Yet, I had to wonder:  out of the hundred or so people walking in the same direction, why me?  But I wasn’t really surprised.  I often get asked for directions, (at least once a day-ask my husband) here in Boston, but also everywhere else I have ever lived or traveled.  I often get asked in languages I don’t speak to help people find places I have never visited.  I also take at least one picture a day of visiting tourists who trust me with their cameras.  I always thought it was because I look harmless (go ahead, take a minute and click on my blog profile), but now I think there is a better explanation.  Maybe, just maybe, I look like the kind of person who would help you if you needed help and maybe, and I really hope this is true, I am. 

So that is why I work in Academic Support-and why I think all of us do-because we are willing to help and we don’t look like people who would steal your camera (even if no one would ever believe the size of the horse without a picture). (ezs)

May 5, 2009 | Permalink | Comments (0) | TrackBack (0)

Teaching Inspiration

I have been absent from the blog for a bit as I moved to UConn. It's been a very busy time;  I am planning for a brand-new 2L ASP course at the law school for the fall, as well as planning an undergraduate course for entering freshman in the Honors Program introducing the fundamentals of law. I have not taught to undergrads in many years, and it took some brainstorming to come up with a "hook" that would get them excited about the course and about law.  I decided on "Controversial Issues at the Intersection of Sports and Law." I am not a sports fanatic, by any means, but I am at a sports-crazy school, and I know that is a way that students from across disciplines to see the applicability of the law in their lives.  As I was searching for ways teach the course, I settled on a case study approach.  Further brainstorming, and significant research, led me to topics that spanned most first-year law courses; home run baseballs and Property, Constitutional Law, double jeopardy, dual sovereignty and Michael Vick, beyond a reasonable doubt as a criminal standard, preponderance of the evidence as a civil standard and OJ Simpson.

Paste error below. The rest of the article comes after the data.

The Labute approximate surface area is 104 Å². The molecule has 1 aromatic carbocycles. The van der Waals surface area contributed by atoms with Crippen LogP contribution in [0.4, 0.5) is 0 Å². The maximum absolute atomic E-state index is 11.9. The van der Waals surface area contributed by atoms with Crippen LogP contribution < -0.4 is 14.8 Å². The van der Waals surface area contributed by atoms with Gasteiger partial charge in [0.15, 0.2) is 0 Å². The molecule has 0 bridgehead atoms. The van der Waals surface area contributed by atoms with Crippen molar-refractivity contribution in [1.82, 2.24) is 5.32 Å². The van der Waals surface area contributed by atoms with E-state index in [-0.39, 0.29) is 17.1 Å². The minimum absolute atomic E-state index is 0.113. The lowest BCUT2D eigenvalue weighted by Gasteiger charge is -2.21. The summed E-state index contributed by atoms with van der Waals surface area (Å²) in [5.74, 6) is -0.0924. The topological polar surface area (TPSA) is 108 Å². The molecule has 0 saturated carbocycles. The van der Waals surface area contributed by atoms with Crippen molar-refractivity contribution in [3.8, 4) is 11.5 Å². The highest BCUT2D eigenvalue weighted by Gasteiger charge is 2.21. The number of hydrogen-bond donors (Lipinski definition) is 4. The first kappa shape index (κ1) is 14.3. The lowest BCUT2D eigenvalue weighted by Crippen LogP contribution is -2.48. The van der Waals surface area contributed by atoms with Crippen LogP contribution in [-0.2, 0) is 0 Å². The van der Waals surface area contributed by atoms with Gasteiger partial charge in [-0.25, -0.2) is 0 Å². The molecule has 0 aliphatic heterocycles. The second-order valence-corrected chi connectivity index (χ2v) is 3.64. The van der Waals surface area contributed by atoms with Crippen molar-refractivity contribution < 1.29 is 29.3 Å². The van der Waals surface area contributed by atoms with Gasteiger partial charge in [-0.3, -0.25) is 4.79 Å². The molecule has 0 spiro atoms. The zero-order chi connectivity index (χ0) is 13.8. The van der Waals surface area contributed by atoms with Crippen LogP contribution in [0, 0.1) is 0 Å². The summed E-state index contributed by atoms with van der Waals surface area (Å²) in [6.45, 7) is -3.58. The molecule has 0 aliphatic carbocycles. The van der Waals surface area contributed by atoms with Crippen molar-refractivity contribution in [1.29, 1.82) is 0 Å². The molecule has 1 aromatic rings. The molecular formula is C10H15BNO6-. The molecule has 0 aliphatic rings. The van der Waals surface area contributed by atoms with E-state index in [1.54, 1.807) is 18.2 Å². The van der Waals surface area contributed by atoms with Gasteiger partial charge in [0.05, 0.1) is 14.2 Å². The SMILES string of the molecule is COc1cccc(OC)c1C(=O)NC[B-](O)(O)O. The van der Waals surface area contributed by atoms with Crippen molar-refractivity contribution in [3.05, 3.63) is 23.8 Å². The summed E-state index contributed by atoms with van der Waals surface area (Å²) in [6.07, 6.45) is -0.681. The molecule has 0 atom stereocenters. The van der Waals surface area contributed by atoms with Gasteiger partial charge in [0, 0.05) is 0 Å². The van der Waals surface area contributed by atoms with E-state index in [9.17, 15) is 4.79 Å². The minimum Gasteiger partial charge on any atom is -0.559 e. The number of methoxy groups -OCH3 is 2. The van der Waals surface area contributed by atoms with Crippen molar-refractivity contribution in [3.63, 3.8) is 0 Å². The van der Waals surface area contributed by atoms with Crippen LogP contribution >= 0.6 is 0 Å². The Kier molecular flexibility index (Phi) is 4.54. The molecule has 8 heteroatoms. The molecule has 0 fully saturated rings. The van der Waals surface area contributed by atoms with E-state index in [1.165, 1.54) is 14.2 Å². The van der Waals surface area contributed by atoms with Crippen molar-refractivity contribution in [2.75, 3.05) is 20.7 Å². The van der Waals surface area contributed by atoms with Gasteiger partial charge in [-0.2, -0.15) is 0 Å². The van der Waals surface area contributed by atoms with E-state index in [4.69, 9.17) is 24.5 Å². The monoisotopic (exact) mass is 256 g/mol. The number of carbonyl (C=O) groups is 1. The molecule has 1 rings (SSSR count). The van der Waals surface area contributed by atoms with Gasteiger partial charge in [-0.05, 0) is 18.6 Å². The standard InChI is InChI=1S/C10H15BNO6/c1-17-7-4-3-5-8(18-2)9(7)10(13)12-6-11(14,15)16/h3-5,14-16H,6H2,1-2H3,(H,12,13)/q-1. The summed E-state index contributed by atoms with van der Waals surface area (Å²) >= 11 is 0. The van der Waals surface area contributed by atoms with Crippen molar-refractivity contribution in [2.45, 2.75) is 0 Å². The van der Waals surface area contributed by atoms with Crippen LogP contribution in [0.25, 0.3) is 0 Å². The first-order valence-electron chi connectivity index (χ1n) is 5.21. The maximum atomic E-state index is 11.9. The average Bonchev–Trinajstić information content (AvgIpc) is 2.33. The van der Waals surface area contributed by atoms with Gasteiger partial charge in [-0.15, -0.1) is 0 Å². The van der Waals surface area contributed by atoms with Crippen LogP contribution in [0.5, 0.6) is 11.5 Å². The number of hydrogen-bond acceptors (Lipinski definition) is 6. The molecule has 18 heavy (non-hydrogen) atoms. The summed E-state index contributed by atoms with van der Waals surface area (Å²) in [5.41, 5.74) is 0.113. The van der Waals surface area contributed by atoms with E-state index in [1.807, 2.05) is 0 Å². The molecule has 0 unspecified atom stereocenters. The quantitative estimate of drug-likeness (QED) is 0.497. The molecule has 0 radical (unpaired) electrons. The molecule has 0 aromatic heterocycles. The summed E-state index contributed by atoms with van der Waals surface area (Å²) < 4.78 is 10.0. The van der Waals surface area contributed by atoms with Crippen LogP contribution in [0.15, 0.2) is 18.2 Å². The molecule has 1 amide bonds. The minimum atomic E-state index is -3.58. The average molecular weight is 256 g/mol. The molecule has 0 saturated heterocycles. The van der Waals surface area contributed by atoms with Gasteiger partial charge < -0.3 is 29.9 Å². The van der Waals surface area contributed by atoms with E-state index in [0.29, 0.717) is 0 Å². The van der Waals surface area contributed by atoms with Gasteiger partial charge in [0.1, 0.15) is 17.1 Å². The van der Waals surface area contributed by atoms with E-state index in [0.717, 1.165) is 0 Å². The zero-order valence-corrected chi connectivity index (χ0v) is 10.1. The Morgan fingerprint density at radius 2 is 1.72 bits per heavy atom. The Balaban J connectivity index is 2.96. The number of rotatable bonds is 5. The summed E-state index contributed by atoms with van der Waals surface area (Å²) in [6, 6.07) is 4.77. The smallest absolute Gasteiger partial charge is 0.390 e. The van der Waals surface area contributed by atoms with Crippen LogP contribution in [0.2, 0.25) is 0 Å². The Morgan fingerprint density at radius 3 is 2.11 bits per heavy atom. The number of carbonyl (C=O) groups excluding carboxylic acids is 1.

What does this have to do with ASP? UConn has given me considerable latitude when planning my ASP course for 2L's, so I have also been brainstorming about different methods to teach that course.  Using doctrinal material to teach ASP is the way to go, but it is sometimes hard to find an area that covers enough areas of law to be useful to students. Remedies (thank you, Mike Schwartz), like Sports Law, is a great way to cover multiple areas of law. Case studies are a great way to reach students who may be turned off by their experience in law school. It can remind them that law is about real people and real problems. It can remind some of them why they are in law school.

I also want to say thank you to the ASPer who wrote me last year about the case study method. I would like to give her a personal thank you for the idea, but I have lost the email (it was on the VLS account).  It really is a wonderful method of teaching law in a creative way; thank you for the suggestion! (RCF)

May 5, 2009 in Teaching Tips | Permalink | Comments (0) | TrackBack (0)

Monday, May 4, 2009

Warm Fuzzies Have Impact

Academic Support Professionals work hard to provide excellent services to their students.  I always appreciate the students who take a few minutes to drop off cards, write e-mails, or just poke their heads in to say "thank you."  I also love seeing "ASP" alums out practicing to have the opportunity to rejoice with them over their latest professional and personal accomplishments.

Periodically I ask some of the students who used the ASP services to write comments on how ASP has helped them to turn their academics around.  Most students are willing to write anonymous contributions to this "success stories" archives, though a few are happy to attach their names. 

Why do I have students write their comments this way?  Here are a few of the reasons:

  • The comments can be used in publicity about the office.  We all know that students are more likely to "believe" other students than the administration or faculty about studying.

  • The comments can supplement the general statistics that I have on improved grade point averages.  The qualitative comments can be as powerful as the statistics.

  • The comments can be used for reports to my Dean and/or faculty committees regarding the ASP services.

  • The comments can be used in fund raising efforts to show donors what our law school is doing to assist students in their academic endeavors.

As ASP professionals, we know the importance of our work - as do the students who work with us.  But, it is always useful to get the word out to others.  (Amy Jarmon)

May 4, 2009 | Permalink | Comments (0) | TrackBack (0)